Again the music business treated Scott like a pawn in a chess game. In 1961 Top Rank Records went out of business and Scott’s contract, along with all the old Top Rank masters, were sold to Capitol Records. Scott wanted to investigate other avenues, but the suits in charge of his career were making the decisions for him, which he ultimately regretted, especially the move to Capitol. Whereas the sessions for Carlton and Top Rank had been loose, informal, and creatively controlled by Scott himself, the Capitol sessions were formulaic productions where Scott walked in the studio to find already-finished backing tracks for songs he hadn’t written or chosen.

Scott was told time and time again by the people who owned him that these songs were the new “in” sounds, so Scott recorded whatever they put in front of him. The sad thing is that they took away the originality he had brought to the table with his own brand of Detroit rock and roll. The Capitol recordings are far inferior to those he did with ABC-Paramount, Carlton, and Top Rank, though a few good rockers and ballads escaped such as “Grizzly Bear,” included here.

More than anything else, the record business was literally changing around Jack Scott, rather than the other way around. To his credit, Scott never really changed his style to suit a new fad or craze—he was always just Jack Scott. When the Beatles took over in 1964, he did what a lot of previous rockers did and began recording pop-influenced country music that was essentially a continuation of what he’d been doing all along.

When his Capitol contract expired in 1963, Scott phoned RCA Records in Nashville and wound up with Chet Atkins himself on the phone. Atkins was coming up to Detroit to do a demonstration for Gretsch Guitars, and he asked Scott to pick him up at the airport and loan him a flattop acoustic guitar for the performance. Scott shuttled Atkins around Detroit and played him a few songs. The next morning, on the way back to the airport, Atkins asked Scott to record for RCA Records, or, more accurately, its Groove subsidiary.

Scott’s releases on Groove (and, beginning in 1965, RCA proper), starting with his first single in December 1963 all the way to his last in 1966, were eerily timed with the Beatles’ massive takeover of the music industry. That said, Scott kept plugging along, making good records that failed to click with the country music audience. He recorded a few very good 1950s-style rockers at RCA/Groove that must have seemed terribly out of place in the British Invasion marketplace, but today they are enjoyable, if slightly awkward, to listen to. Tracks like “Meo Myo’,” “Wiggle On Out,” and “Flakey John” are almost like a greaser’s last stand, but enjoyable in retrospect. Even Scott states that these records didn’t have any “balls” (his word), but for 1965 and 1966 they were great stabs at keeping real rock and roll alive.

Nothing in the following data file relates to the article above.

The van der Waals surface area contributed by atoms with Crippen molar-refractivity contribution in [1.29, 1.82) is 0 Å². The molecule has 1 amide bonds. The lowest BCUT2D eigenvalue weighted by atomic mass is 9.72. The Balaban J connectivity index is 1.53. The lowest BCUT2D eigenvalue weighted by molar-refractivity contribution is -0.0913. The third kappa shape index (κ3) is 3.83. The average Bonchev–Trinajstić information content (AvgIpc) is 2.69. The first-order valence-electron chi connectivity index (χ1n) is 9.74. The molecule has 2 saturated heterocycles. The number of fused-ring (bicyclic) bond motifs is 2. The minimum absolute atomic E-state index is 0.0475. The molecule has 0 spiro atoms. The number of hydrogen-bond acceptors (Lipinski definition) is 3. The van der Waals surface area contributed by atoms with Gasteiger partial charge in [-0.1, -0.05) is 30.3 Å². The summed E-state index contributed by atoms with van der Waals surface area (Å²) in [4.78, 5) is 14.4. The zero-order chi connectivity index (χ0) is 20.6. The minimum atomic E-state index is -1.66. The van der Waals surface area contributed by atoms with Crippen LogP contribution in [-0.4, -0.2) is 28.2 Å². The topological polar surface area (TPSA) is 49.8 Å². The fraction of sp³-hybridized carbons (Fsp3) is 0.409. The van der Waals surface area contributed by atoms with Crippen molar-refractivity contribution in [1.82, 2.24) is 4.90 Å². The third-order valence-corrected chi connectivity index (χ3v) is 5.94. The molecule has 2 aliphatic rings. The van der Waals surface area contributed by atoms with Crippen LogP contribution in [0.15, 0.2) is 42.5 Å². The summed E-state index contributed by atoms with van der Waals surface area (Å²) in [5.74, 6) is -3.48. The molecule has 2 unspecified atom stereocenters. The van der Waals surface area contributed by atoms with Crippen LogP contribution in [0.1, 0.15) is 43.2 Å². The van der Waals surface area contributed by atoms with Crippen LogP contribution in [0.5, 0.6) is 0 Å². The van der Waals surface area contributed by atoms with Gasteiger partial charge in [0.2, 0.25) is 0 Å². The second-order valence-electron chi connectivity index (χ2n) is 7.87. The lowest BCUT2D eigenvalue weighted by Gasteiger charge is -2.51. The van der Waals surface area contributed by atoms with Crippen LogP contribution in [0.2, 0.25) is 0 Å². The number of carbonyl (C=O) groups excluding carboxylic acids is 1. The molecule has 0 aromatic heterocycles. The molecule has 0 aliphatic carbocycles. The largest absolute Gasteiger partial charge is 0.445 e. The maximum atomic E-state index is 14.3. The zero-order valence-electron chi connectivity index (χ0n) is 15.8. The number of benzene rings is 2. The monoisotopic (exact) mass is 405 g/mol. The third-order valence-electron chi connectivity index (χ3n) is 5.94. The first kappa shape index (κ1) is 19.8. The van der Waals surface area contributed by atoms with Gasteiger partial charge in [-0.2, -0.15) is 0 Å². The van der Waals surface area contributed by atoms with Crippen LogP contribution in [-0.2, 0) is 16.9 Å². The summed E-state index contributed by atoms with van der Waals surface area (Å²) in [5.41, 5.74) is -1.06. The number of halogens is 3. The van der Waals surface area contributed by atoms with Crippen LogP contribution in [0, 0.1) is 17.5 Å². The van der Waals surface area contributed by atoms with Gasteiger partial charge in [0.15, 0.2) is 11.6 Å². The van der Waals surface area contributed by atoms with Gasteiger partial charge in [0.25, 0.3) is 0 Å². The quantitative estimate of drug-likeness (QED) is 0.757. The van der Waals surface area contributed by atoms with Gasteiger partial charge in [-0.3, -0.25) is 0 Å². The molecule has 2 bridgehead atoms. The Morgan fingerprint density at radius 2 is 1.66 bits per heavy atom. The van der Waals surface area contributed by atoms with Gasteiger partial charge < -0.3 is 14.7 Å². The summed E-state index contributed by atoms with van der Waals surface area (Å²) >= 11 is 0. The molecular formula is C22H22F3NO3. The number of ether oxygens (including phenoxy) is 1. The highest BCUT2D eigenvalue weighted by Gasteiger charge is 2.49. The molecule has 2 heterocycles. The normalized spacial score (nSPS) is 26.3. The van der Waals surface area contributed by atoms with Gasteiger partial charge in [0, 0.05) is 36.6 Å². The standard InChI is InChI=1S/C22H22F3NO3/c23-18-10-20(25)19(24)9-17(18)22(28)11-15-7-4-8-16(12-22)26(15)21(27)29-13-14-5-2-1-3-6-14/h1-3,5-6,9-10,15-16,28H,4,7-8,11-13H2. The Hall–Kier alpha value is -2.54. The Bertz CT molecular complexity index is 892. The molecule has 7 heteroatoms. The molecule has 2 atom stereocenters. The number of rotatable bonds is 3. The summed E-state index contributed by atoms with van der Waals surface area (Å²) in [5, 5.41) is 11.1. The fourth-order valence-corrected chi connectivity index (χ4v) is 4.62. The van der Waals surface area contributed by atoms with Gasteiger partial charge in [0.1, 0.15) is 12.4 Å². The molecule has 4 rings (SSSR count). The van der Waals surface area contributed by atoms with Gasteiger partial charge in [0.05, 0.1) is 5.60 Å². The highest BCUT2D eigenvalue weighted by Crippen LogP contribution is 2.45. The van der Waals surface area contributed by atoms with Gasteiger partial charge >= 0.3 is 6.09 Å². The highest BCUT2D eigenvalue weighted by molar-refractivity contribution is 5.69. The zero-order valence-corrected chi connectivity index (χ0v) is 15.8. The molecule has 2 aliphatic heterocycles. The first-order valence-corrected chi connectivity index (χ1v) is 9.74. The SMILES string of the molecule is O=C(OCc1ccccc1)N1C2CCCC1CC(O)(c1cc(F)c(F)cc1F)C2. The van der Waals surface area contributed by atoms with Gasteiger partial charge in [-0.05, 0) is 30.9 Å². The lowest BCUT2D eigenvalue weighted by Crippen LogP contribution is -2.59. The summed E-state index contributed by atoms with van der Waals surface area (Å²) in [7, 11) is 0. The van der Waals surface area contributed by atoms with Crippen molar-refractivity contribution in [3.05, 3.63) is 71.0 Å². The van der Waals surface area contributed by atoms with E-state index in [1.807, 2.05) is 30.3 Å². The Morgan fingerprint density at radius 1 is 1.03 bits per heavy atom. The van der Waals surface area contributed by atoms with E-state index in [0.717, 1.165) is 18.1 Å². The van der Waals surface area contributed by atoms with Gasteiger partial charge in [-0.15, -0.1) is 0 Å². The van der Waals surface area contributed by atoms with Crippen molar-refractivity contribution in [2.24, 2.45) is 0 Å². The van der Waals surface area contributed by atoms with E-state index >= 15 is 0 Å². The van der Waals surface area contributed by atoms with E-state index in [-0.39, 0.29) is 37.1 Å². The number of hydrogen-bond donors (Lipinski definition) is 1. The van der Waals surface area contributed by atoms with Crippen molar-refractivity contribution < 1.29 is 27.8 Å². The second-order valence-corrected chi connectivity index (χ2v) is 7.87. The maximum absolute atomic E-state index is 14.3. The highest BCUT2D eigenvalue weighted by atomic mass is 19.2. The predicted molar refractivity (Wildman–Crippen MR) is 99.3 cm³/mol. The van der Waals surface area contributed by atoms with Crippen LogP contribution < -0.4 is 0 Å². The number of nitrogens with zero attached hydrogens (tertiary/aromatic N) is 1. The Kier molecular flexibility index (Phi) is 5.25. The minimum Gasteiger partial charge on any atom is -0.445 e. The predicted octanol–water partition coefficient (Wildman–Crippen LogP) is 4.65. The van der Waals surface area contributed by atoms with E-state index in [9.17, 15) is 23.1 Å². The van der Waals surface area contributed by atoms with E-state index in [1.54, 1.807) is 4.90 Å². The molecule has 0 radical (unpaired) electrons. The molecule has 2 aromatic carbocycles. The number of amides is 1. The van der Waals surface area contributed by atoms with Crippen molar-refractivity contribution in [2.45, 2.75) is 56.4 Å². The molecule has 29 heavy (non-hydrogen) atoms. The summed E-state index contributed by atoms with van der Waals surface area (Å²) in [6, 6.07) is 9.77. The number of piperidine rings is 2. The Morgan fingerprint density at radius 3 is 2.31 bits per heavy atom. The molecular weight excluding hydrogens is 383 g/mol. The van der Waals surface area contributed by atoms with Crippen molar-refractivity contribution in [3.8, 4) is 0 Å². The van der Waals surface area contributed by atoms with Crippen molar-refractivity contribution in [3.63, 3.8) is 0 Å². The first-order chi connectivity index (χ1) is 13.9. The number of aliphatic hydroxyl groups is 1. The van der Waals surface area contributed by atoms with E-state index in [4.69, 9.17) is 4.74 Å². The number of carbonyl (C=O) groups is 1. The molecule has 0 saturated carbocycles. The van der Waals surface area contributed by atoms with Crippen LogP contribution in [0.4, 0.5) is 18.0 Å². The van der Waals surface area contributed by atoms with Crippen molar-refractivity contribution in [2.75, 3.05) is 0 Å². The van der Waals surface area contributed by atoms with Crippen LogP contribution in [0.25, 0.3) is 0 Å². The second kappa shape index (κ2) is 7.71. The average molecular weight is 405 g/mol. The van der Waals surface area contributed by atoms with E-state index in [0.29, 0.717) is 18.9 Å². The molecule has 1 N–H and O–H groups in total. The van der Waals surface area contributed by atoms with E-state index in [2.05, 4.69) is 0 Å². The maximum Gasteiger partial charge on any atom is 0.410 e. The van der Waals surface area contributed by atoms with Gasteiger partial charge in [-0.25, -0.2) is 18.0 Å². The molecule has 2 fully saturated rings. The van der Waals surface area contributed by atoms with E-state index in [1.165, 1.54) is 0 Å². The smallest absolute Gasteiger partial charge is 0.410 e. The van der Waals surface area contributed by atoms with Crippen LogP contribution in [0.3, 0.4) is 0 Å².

Although to the greater record-buying public it must have seemed like Jack Scott was retired from the business after his RCA-Groove contract ended in 1966, he kept releasing singles that didn’t connect with the record buying public, first for ABC-Paramount, the label he’d started with in 1957, then Jubilee, then GRT, then one last major-label stand in 1973 and 1974 on Dot Records. These records were all good enough attempts at current country and pop, but there wasn’t a song in the bunch that was hit material, and by the mid-1970s Scott was back to playing the local bars around Detroit. He kept demoing new material, thinking the opportunity would arise for a new career, but he had no idea where that opportunity would come from. As it happened, it turned out to be Europe, where a new crop of greasers and teddy boys who had discovered Scott’s 1950s classics were clamoring for the man himself to come and make personal appearances and new records. Since then Scott has played local shows around Michigan as Jack Scott the local hero and toured over in Europe several times a year as Jack Scott, rock and roll legend.

This collection of Jack Scott rockers is the first of its kind, focusing on all of his great rocking numbers from 1957 until 1966. It’s only one side of Jack Scott, the artist, but the other side can be sampled on the companion volume, Jack Scott Ballads. If you just can’t get enough Jack Scott, the massive Bear Family box set remains an attractive option for the completist.

Jack Scott has secured a niche for himself in the history of rock and roll. As he likes to point out, he had more hits than Gene Vincent and Eddie Cochran combined. His sound endures to the present day, loved by “greaseballs” the world over. We hope you enjoy this set, because Jack Scott does indeed ROCK!